Trump says he was ‘not happy’ about ‘send her back’ chants

US president responds to outcry over his campaign rally, as Ilhan Omar calls him a ‘fascist’

US president Donald Trump tried on Thursday to distance himself from chants of "send her back" that rippled through his campaign rally in North Carolina on Wednesday, after the president attacked Democratic congresswoman Ilhan Omar during his speech at the event.

Addressing thousands of supporters at a “Make America Great Again” rally in Greensville, North Carolina, Mr Trump ramped up his criticism of four congresswomen whom he controversially ordered to “go back” to the “totally broken and crime-infested places from which they came” in a weekend tweet.

“These congresswomen are helping the rise of a militant, hard left,” the president said. “They never have anything good to say, which is why I say: ‘If they don’t like it, let them leave’ . . . They don’t love our country and in some cases I think they hate our country.”

But it was Ms Omar, a Somali-born member of Congress who moved to the US when she was 12, who was the main focus of his attack.



“Omar looks down with contempt on the hard-working Americans, saying that ignorance is pervasive in many parts of this country,” he said, adding that she has a history of “vicious anti-Semitic” comments.

His claims prompted cries of "send her back, send her back" from the crowd, a play on Mr Trump's 2016 campaign rally-cry "lock her up, lock her up", a reference to his opponent Hillary Clinton.

Speaking in the White House on Thursday at an event for the Special Olympics – which was attended by chief executive Mary Davis – Mr Trump said: "I was not happy when I heard that chant.

“I felt a little bit badly about it . . . it started up rather fast . . . I was not happy with it . . . but again, I didn’t say that but they did.” Asked by a reporter why he didn’t intervene to stop the chanting, he said that he tried to do so by beginning to talk quickly.

His attempt to disavow the chant came amid reports that several Republicans had raised concerns about the incident during a breakfast meeting with vice-president Mike Pence.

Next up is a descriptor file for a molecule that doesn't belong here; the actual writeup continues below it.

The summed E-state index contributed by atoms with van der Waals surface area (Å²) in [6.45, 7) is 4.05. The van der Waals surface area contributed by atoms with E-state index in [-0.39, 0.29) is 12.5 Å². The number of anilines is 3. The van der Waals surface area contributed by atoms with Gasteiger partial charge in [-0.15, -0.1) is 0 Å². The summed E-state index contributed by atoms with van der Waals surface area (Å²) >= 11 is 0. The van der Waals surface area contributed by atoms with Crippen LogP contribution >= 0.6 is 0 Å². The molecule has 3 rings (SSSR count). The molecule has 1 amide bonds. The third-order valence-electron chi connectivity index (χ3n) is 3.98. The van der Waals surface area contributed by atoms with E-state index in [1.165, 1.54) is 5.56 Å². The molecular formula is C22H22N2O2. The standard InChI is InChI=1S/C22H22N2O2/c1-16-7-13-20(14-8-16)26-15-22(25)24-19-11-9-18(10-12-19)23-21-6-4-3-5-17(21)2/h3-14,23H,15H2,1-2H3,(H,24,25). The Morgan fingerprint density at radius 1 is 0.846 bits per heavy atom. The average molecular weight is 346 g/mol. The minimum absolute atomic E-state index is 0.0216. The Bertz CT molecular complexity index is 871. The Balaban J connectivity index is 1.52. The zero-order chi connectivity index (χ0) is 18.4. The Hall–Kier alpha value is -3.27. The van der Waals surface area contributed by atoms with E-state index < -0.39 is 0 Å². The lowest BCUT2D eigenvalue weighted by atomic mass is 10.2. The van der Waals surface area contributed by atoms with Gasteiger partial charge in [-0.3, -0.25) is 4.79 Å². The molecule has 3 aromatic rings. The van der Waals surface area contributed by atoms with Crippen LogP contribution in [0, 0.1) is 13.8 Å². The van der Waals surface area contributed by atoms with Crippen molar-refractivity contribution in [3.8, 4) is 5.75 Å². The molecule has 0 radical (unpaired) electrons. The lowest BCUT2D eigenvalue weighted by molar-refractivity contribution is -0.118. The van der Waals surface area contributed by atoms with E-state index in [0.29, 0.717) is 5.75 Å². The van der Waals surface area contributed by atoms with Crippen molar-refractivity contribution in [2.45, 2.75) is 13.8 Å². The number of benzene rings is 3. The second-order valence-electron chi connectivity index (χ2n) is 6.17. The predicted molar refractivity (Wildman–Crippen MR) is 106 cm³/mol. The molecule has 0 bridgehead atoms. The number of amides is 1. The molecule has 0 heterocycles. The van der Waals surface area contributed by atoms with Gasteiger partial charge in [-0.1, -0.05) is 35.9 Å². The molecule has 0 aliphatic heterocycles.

Vice-chairman of the Republican caucus on Capitol Hill Mark Walker, who is a former pastor and attended the rally in Greensville, was among those who voiced concerns. "We cannot be defined by this," he said, but added: "Let's focus on what's been said and the actions of representative Omar."

Delicate line

Others also tried to tread a delicate line, with House minority leader Kevin McCarthy stating that the chants had “no place in America”, while also defending Mr Trump, arguing that the chants were coming from “a small group of people off to the side”.

Florida senator Marco Rubio tweeted that the chant was "grotesque", but added that the "left-wing politicians & many in the media demanding outrage are self-righteous hypocrites".

Mr Trump’s language on Thursday contrasted with a tweet he sent after the rally in which he praised the great energy at the event. “What a crowd, and what great people,” he wrote.

Speaking at the US Capitol on Thursday in her first public comments since the rally, Ms Omar said that she believed the president was a “fascist”.

"We have said this president is racist. We have condemned his racist remarks," said the congresswoman from Minnesota. "I believe he is fascist."

Representative Alexandria Ocasio-Cortez, one of the four members of Congress targeted by Mr Trump in recent days, said that the president had put "millions of Americans" in danger.

“This is not just about threats to individual members of Congress, but it is about creating a volatile environment in this country through violent rhetoric that puts anyone, like Ilhan, anyone who believes in the rights of all people, in danger. And I think that he has a responsibility for that environment,” the New York congresswoman said.

Mr Trump namechecked Ms Ocasio-Cortez during his rally on Wednesday, pledging to call her “Cortez”, saying: “I don’t have time to go with three different names.”

Suzanne Lynch

Suzanne Lynch

Suzanne Lynch, a former Irish Times journalist, was Washington correspondent and, before that, Europe correspondent